Currently, five parties are represented in the Bundestag: Chancellor Angela Merkel’s centre-right CDU and its Bavarian sister-party the Christian Social Union (CSU), the centre-left Social Democrats (SPD), the Left Party and the Greens.

What does a party require to enter the Bundestag?

A party must hold at least five percent of the overall vote to be able to seat any of its winning candidates in the Bundestag.

Who elects the chancellor?

German voters do not directly elect the chancellor. Bundestag members do.

An absolute majority of the Bundestag's members is required to elect a chancellor.

There is also a president, a largely symbolic head of state, currently Frank-Walter Steinmeier, a former foreign minister who was sworn in in March 2017.
There is also a president, a largely symbolic head of state, currently Frank-Walter Steinmeier, a former foreign minister who was sworn in in March 2017. (Reuters)

Is there a limit to the number of terms in office?

No there isn’t. But to date, no chancellor has served more than the 16 years Helmut Kohl served as chancellor from 1982 to 1998.

If the CDU wins the majority of the vote in the election, Merkel could continue as chancellor for another four years, her fourth term.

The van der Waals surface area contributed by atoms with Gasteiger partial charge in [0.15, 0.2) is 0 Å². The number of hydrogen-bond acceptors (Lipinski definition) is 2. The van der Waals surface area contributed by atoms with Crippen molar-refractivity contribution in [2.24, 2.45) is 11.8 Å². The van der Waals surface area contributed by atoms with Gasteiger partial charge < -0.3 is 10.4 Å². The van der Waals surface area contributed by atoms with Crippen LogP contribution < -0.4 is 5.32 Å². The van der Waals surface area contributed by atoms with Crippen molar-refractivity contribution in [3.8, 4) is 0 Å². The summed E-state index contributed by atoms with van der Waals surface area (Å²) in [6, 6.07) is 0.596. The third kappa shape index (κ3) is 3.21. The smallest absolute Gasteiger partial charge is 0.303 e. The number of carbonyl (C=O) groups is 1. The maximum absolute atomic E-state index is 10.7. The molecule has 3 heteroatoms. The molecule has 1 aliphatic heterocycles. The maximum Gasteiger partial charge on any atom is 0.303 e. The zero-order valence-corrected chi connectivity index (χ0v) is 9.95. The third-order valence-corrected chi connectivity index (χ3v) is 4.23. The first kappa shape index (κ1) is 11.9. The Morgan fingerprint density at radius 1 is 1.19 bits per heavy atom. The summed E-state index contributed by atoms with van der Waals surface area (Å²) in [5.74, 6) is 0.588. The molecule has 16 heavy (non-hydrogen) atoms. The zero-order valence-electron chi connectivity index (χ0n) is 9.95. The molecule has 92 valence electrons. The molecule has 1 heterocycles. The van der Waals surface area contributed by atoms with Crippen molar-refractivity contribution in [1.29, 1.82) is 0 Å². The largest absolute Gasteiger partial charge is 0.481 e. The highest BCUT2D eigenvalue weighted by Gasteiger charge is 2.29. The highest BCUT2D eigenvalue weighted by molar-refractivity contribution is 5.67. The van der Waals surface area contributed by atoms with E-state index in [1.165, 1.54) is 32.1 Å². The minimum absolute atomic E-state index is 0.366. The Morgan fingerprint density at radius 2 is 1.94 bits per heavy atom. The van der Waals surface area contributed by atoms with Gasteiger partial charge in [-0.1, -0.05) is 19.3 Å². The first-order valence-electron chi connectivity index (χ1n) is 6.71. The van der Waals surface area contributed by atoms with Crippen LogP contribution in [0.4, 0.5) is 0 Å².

Who are the key parties?

Seven parties are expected to enter the Bundestag. But only two, the CDU and Martin Schulz's Social Democratic Party (SDP) have any real chance of winning the office of chancellor.

The CDU/CSU alliance

Merkel’s CDU has held the chancellor's office for 48 years since the Federal Republic of Germany was formed in 1949.

The CDU traditionally forms an alliance with its Bavarian sister party, the Christian Social Union (CSU).

They share seats at the federal level, but are independent of one another beyond the federal level.

The CDU favours a strong welfare system, an increase in security and lower taxes. The CSU tends to be more socially conservative than the CDU, and has a tougher immigration policy.

Merkel has come under criticism for her open door refugee policy.
Merkel has come under criticism for her open door refugee policy. (Reuters)

Social Democratic Party (SDP)

The SDP is a centre-left party that currently is the CDU's main opposition for votes. But the party is ideologically close enough to the centre-right CDU to allow for cooperation in parliament.